Wellness programs

Designed for Peak Performance

22/11/2012

Introducing The NutriScience Corporate Wellness Programs

By farm

The NutriScience Corporate Wellness program is based on the latest cutting-edge innovations in human biochemistry and exercise physiology research. The nutritional component of the program focuses on choosing the right food as fuel, and the powerful effect that food has on energy level, weight management, and performance.

The theoretical underpinning is an understanding of the blood sugar and inflammation pathways, the effect of the three macronutrients (namely protein, fats, and carbohydrates) on the body’s blood sugar and hormonal balance, as well as the resultant effect on energy, fat storage, hunger, mental and emotional state, stress, and disease prevention.

Healthy Living, Healthy Company

Unlike traditional diet programs, the Energyfirst lifestyle approach does not advocate the outdated paradigms of calorie counting, use of scales, and dieting. Instead, the program promotes the tracking of body composition and other indicators of health (including blood pressure, cholesterol, blood sugar, and triglycerides); awareness of physical, mental and emotional energy levels (how you feel); and health-enhancing food choices as a new, positive paradigm for success. Its philosophy is very clear, effective, and is sustainable long-term. Contrary to the prevailing diet industry, there are no gimmicks, pre-packaged meals, or quick-fix, cure-all pills.

You Want Results?

The program is result-oriented, with 75% of the results attributed to nutrition, 20% to effective exercise, and 5% to essential vitamin/mineral supplementation. The program’s success is measured in terms of objectively measurable indicators, including body composition (simultaneous fat loss and enhanced lean muscle mass measured by body fat percentage), circumference measurements, blood panel (cholesterol, triglycerides, glucose), cardiovascular fitness (resting heart rate), and blood pressure; as well as subjectively measurable indicators including energy levels, mental clarity, sense of well-being, and strength.

Critical Components

Critical concepts underlying the Energyfirst Program include hunger avoidance (through 4-6 meals and/or snacks per day), realistic “cheating” (allowing 1-3 cheat meals per week), and a “measurable progress through reasonable time” approach. Unlike traditional diet programs that have a well-documented 2% success rate, the Energyfirst approach has stood the test of time, with a seven year history showing a high success rate with sustainability and hundreds of testimonials that support its success.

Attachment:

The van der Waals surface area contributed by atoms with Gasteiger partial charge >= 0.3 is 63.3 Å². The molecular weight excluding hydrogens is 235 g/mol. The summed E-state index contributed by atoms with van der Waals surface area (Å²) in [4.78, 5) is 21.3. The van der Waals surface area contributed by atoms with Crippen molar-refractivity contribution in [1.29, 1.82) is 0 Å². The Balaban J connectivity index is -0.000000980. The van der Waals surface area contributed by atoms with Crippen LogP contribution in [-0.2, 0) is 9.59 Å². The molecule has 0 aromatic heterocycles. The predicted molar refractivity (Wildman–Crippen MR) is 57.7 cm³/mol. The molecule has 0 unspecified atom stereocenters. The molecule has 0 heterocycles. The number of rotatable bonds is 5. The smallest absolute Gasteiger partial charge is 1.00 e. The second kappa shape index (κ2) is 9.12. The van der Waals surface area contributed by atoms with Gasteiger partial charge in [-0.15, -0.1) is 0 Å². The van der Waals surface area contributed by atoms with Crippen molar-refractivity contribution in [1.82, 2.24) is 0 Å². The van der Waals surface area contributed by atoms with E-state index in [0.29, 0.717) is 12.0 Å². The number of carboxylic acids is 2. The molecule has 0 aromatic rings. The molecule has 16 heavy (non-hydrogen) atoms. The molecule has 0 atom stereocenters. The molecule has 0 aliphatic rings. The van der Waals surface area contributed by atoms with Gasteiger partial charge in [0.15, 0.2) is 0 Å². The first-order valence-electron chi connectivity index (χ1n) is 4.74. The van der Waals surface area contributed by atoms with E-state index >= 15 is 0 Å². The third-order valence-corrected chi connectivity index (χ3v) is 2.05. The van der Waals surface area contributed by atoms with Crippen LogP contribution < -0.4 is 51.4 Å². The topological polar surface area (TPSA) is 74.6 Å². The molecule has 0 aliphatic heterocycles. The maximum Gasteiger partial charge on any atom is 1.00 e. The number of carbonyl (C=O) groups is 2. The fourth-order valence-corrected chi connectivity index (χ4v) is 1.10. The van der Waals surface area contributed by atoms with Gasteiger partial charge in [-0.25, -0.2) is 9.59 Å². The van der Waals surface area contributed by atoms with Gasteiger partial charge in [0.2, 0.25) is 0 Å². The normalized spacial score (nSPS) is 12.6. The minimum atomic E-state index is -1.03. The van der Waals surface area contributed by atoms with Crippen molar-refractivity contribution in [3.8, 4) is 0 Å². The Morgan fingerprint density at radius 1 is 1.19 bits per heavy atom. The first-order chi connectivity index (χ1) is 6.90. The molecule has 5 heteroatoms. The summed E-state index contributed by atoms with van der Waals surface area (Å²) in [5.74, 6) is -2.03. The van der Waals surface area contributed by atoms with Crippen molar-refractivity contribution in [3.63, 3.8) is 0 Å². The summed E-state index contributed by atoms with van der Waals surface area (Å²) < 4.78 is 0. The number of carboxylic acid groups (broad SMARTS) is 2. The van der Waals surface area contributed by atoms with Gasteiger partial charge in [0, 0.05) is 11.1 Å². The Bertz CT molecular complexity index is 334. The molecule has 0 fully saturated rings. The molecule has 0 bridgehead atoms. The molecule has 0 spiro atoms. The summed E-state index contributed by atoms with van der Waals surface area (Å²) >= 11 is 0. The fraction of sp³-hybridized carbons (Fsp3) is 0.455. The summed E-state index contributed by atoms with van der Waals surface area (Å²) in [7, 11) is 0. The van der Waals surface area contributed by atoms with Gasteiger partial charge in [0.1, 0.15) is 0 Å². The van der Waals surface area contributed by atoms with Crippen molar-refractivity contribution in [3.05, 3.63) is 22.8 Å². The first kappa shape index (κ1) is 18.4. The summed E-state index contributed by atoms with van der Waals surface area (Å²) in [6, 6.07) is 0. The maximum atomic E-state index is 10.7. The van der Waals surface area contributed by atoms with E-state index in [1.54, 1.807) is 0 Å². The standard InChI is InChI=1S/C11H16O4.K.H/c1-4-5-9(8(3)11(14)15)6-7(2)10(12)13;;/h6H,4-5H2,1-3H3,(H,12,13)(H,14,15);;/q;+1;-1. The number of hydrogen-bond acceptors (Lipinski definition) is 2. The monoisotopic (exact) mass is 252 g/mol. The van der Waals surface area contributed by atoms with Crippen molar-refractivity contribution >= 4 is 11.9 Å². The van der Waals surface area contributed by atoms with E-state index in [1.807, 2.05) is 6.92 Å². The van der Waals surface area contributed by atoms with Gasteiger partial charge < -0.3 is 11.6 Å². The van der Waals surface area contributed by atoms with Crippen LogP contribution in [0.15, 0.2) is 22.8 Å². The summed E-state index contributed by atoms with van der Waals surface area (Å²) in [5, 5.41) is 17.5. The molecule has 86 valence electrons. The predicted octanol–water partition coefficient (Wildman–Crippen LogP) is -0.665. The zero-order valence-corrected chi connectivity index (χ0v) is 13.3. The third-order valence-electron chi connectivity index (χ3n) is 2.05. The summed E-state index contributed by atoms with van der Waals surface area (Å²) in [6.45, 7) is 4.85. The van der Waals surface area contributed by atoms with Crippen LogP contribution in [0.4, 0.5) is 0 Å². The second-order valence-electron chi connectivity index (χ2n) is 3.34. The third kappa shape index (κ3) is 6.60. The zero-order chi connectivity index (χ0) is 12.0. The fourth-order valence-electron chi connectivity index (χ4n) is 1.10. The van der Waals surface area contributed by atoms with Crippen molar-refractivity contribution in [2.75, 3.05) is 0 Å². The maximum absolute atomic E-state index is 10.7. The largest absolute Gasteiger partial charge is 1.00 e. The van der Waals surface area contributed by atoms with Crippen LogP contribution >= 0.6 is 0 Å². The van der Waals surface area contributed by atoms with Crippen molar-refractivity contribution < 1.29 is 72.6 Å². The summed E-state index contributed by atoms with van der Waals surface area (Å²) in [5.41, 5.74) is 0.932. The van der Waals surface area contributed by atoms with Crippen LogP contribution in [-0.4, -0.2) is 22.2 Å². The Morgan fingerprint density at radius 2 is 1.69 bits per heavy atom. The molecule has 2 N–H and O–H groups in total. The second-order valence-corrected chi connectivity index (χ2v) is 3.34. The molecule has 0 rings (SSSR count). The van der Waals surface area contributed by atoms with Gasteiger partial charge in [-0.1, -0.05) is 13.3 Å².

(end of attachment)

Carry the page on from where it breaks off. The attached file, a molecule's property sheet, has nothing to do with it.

What are the components of The EnergyFirst Wellness Program?

The Education Components:

Seminars – In-house and interactive seminars conducted by trained and certified Nutrition and Wellness experts, cover topics including:

  • Meal and snack preparation demonstration
  • Q&A
  • Body composition testing/individual counselling for seminar participants
  • Training- Cafeteria staff training (in healthy, balanced meal and snack preparation)- in-house wellness program manager in components of the program
  • Weekly conference calls for Q&A, 30 minutes in duration
  • Monthly newsletters (audio and/or written)
  • Audio and video material for in-house website
  • Unlimited email support
  • Daily health diary analysis

Educational materials are provided include:

  • Practical Guidebook – Simple-to-follow practical guidebook for every employee covering the basics of the education program – shopping list, 7-day meal plan, snack and meal guides, healthy recipes, how to read labels, etc.
  • Success Journal – including health progress tracking tools
  • DVD educational materials covering the topics below
  • Quick-start guide – brief introduction to the program and quick guide to getting started

Topics are covered include:

  • Introduction to a healthy lifestyle
  • Three action steps for achieving health and energy for life
  • Health is a choice (the need to choose behaviors that produce the health results one desires)